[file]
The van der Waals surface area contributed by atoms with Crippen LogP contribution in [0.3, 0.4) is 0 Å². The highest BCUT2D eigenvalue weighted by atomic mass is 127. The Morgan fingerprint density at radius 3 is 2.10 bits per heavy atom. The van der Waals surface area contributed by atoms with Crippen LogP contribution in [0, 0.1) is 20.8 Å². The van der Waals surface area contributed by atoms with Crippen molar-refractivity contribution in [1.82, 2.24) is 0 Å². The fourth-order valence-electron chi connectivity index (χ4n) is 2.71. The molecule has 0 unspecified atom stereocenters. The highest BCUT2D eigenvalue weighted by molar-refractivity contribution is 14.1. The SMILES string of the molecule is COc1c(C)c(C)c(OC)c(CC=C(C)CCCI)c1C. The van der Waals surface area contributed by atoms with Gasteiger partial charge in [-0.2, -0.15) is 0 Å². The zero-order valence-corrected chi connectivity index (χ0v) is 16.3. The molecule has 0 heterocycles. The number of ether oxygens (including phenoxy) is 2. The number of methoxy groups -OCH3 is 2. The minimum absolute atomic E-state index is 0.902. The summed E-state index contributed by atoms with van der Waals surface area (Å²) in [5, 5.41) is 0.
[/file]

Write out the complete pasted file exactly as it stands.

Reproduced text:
The van der Waals surface area contributed by atoms with Crippen LogP contribution in [0.3, 0.4) is 0 Å². The highest BCUT2D eigenvalue weighted by atomic mass is 127. The Morgan fingerprint density at radius 3 is 2.10 bits per heavy atom. The van der Waals surface area contributed by atoms with Crippen LogP contribution in [0, 0.1) is 20.8 Å². The van der Waals surface area contributed by atoms with Crippen molar-refractivity contribution in [1.82, 2.24) is 0 Å². The fourth-order valence-electron chi connectivity index (χ4n) is 2.71. The molecule has 0 unspecified atom stereocenters. The highest BCUT2D eigenvalue weighted by molar-refractivity contribution is 14.1. The SMILES string of the molecule is COc1c(C)c(C)c(OC)c(CC=C(C)CCCI)c1C. The van der Waals surface area contributed by atoms with Gasteiger partial charge in [-0.2, -0.15) is 0 Å². The zero-order valence-corrected chi connectivity index (χ0v) is 16.3. The molecule has 0 heterocycles. The number of ether oxygens (including phenoxy) is 2. The number of methoxy groups -OCH3 is 2. The minimum absolute atomic E-state index is 0.902. The summed E-state index contributed by atoms with van der Waals surface area (Å²) in [5, 5.41) is 0.